iOS 10’s new lock screen brings with it some great new features as well as some notable changes. Here’s how you can use it.
Eye on Apple
By Jim Lynch, CIO
Since iOS 10 was released many users have been upgrading all of their devices, only to find out that there’s much more to iOS 10 than meets the eye. And one of the biggest changes in iOS 10 is the lock screen.
The new version of the iOS lock screen lets you conveniently access the camera app with a swipe, and it also lets you access the widgets page via swiping as well.
The widgets can be customized to show only the widgets you want to see, in the order that you prefer to view them. You can also easily add, delete or move widgets around.
In this how-to I’ll show you how to use the new lock screen.
Open the camera app on the iOS 10 lock screen
1. Swipe left while on the lock screen to open the camera app.
2. When in the camera app, you’ll need to press the home button to go back to the lock screen. Don’t try to swipe to the right while in the camera app, it won’t take you back to the home screen.
Add, delete or move widgets on the iOS 10 lock screen
1. Swipe right while on the lock screen to access the iOS 10 widgets page.
2. When you are on the widgets page, you can scroll down to see more widgets.
3. To add, delete or rearrange widgets, scroll to the very bottom of the widgets screen and tap the Edit button. Note that you’ll need to enter your passcode or put your finger on the home button before you can edit your widgets.
Be careful not to overload yourself with widgets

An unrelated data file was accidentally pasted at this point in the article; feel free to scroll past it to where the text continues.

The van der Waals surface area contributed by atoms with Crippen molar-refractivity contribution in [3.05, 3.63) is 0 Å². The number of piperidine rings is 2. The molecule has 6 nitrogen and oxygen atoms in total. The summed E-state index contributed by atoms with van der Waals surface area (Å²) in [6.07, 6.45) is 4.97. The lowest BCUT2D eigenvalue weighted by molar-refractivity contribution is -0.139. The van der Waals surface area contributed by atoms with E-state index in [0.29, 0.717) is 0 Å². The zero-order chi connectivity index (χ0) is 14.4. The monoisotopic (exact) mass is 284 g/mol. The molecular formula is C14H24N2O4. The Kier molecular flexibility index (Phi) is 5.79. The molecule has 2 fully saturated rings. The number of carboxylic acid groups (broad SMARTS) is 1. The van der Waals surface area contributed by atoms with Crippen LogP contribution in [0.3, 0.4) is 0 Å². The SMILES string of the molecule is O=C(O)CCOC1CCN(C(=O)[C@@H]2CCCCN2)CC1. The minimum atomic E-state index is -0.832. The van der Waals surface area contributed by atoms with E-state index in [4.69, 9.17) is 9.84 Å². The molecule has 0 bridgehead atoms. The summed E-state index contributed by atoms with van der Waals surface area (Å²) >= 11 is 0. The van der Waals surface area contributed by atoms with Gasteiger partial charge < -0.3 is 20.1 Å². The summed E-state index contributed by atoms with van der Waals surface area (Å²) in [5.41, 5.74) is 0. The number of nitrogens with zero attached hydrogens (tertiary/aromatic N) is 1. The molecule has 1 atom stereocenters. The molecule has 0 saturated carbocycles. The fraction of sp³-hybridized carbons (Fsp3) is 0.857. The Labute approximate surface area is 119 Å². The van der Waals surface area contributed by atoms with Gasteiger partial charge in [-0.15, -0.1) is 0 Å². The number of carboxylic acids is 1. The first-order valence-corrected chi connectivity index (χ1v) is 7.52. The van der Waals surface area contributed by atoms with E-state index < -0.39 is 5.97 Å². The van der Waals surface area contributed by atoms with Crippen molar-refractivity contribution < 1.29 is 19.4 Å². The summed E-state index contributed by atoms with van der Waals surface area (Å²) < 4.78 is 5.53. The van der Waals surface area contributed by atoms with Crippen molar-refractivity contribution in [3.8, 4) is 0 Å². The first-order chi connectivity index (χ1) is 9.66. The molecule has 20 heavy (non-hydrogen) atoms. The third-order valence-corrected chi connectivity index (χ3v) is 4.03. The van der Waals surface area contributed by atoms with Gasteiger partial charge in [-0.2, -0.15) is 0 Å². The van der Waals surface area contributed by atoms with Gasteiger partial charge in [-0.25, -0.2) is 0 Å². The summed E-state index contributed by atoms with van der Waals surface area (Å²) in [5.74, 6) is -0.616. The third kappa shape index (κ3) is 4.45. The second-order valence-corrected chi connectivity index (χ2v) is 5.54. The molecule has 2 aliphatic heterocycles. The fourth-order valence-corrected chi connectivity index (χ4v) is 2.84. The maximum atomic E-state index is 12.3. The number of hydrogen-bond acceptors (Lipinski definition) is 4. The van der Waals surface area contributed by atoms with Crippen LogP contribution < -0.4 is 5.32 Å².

As much as I like the widgets on the iOS 10 lock screen, I made the mistake of adding way too many of them. That, unfortunately, made for a very long scroll to the bottom to edit my widgets.
My recommendation is to only add the widgets that you’ll really use on a day to day basis. You have to be somewhat ruthless when deciding on the widgets you want to add, but it’s far better than having a gigantic mess of widgets you have to scroll through each time you look at the widgets page.
Initially after upgrading to iOS 10 you might fall into the same trap I did and overload yourself with widgets. If that’s the case then it’s worth spending a couple of minutes pruning your widget selection back to a more reasonable level.
The iOS 10 lock screen has much to offer
Widget overload aside, I’m really enjoying the new lock screen in iOS 10. I love being able to simply swipe left to pull up the camera, and the widgets I’m using actually add real informational value to my iPhone.
I suspect that I’m not alone in feeling that Apple did a very good job on the new iOS 10 lock screen. Most of the comments I’ve seen online have been fairly positive about it, and that must make Apple very happy indeed.
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